Peter Benlon, director general of the BIM, looks back over the past five years and feels that the institute can be satisfied with the role it has played in transforming UK management.
As revolution rolls round Europe, British managers face their own transformation. The force for change is similar: planned economies give way to market realities and command and control hierarchies break up under the new pressures. For more than a decade Britain has seen monopolies and cartels systematically dismantled. British managers in every aspect of the economy have had to face up to the new environment, ahead of the world. As Bob Horton put it, 'They must learn how to manage surprise.' The Flat Organisation arrives.
It is not that the old style of management with its clockwork of specialists was necessarily unsound for its own time. In the managed economy such structures are necessary. But when markets are in turmoil those hierarchies have proved arthritic and unresponsive. As we face turbulence in so many aspects of our economic life, a new way of managing has to be found. BIM calls it 'The New Management philosophy'.
Nearly five years ago, when the Constable and Handy reports on management education were published, the figures were there to prove just how amateur and how introverted British management was in comparison to Europe, Japan, and the US. Those facts, and the pressures of competition, shaped BIM's strategy. Working with the National Forum for Management Education, which it helped to found and support, the institute adopted three principles in setting out the way forward for management education in Britain.
Education should be available in modules, each carrying separate credits. There should be a ladder to qualifications, leading from a Certificate to a Diploma, and then on to an MBA; and management education should be concerned with practical competence in modern organisations. The busy manager in mid-career is the target, and the aim is to build the broader vision and powers of integration that the modern manager needs. For general management, long seen as appropriate only for the very senior, is now an art that everyone needs. So that has been the central objective of BIM strategy: to became the professional institute for general management, for managers who look outwards, adding value as others judge it.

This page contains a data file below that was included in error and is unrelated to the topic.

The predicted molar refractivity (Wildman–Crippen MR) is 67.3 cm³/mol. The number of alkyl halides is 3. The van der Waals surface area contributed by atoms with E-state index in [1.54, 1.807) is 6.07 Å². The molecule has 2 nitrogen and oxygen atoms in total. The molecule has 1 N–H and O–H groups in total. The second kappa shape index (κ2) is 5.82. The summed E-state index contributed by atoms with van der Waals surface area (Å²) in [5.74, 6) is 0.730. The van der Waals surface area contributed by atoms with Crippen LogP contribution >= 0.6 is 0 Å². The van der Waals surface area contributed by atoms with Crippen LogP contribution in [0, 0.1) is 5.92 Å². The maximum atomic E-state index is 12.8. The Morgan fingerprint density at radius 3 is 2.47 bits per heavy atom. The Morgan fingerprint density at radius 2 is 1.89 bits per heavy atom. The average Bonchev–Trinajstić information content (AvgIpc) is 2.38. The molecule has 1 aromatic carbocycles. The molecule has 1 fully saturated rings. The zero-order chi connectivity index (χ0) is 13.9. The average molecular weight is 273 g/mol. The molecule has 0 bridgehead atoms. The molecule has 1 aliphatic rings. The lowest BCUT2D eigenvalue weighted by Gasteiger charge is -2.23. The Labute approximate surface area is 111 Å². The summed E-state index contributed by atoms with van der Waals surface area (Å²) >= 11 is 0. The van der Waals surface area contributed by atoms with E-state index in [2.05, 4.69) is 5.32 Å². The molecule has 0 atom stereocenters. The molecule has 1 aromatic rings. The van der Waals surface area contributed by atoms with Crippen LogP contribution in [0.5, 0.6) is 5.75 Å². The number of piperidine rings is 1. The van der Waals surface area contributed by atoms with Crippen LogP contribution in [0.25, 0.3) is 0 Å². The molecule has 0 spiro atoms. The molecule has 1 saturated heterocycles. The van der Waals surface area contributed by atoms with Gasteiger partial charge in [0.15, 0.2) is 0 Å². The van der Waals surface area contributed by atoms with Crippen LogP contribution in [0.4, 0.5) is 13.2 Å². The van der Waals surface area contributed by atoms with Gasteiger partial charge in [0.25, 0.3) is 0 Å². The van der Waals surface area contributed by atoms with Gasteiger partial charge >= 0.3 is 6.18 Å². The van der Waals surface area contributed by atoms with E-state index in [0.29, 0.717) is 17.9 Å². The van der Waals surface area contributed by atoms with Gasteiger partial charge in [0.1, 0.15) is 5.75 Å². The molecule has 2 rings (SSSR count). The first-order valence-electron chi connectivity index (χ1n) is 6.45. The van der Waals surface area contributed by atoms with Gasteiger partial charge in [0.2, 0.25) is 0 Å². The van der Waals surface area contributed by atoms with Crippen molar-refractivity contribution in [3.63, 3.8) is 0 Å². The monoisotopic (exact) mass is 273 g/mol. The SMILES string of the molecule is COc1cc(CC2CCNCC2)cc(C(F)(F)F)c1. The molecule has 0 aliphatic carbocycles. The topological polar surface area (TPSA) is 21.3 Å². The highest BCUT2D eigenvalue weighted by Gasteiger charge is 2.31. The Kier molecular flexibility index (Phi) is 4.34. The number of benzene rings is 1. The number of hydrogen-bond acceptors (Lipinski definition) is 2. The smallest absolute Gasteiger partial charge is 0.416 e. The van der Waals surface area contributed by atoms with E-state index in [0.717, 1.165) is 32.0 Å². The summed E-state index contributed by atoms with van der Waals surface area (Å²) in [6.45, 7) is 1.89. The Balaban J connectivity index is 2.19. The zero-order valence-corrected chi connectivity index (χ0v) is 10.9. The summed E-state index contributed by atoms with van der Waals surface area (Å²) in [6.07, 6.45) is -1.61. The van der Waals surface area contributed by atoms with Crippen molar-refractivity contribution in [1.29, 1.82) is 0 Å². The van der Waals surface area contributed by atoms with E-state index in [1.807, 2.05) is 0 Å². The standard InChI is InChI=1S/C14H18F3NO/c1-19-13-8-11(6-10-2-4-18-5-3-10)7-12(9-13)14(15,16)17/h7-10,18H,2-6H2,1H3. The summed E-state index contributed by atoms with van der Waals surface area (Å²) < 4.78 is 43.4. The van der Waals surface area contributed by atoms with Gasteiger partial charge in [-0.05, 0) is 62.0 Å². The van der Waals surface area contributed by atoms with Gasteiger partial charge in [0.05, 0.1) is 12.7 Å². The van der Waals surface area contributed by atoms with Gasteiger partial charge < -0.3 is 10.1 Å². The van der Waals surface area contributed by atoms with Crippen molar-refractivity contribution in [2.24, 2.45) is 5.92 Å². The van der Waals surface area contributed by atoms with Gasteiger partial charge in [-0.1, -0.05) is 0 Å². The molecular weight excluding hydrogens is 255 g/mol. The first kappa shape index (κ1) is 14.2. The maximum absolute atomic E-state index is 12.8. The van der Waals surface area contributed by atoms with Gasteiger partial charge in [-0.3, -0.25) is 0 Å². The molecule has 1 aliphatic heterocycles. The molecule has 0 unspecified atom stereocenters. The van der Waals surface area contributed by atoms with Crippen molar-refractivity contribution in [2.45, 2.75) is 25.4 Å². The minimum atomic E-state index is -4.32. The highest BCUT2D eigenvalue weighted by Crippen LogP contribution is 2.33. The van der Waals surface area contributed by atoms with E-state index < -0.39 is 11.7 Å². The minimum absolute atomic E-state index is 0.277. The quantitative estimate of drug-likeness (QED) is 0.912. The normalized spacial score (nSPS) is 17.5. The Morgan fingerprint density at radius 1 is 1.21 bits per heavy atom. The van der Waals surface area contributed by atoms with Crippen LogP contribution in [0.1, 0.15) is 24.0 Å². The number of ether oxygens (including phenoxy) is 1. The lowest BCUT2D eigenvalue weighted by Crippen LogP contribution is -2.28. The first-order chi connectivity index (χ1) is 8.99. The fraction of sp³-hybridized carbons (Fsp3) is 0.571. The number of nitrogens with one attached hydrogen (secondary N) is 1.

BIM was the first patient in line to take its own medicine. Re-born out of its own traumatic troubles in the mid 1980s, the institute has proved the value of its own precepts. As it rides out the recession with scarcely a tremor to its planned cash flow, the benefits of sparse overheads and networked special skills prove themselves.
With its slender permanent staff, the institute depends on the efforts of several thousand who give their time voluntarily in busy careers.
Several hundred leaders in industry, commerce, academia, and the public service join in our programme of top management symposia. Almost every week groups of senior men and women discuss with BlM crucial issues affecting the quality of leadership in Britain and in the global market place. Opportunities exist to test new ideas, and for old attitudes to change when challenged by peers.
Over five years, the new management philosophy has been hammered into shape by those best able to judge what is needed and what will work.
Then there are the national committees and an extraordinary network of branches: more than a hundred groupings of managers at all levels, all over the country.
More formally, the institute has developed over the years a broad programme of courses for managers at different stages of their careers. The Certificate and the Diploma have now been launched. and working with British universities and business schools, BIM is putting into effect the principles adopted four years ago: modules with separate credits and the ladder leading eventually to the MBA.
As the revolution sweeps through Britain's organisations, people and their relationships grow in importance. As the tidy organisation chart and the manual of procedures are filed away, relationships within the business and outside, are no longer regulated as they used to be. In the flat network organisation, the relationship of the individual to the team and to the enterprise depend upon spontaneous motives. When every individual is free to act, the skills of management will be ineffective without the arts of leadership. Leadership is based on personal relationships and a sense of mutual responsibility; on arts of the impresario to create vision and inspire enthusiasm, and on getting one's priorities right - look after your team before you indulge yourself.
BIM enters the new decade with encouraging prospects. Strong in its balance sheet, and in its organisation, it has developed a system of ideas about management and leadership in civilian life that seem appropriate to a demanding age. New opportunities lie ahead for spreading its influence into Europe. There is a wider experience now of the turbulence that has formed our own philosophy. As these ideas gain support, British managers will be the welcome professionals everywhere, with skills for every season. If our top managers can match that quality, Britain, too, will prosper.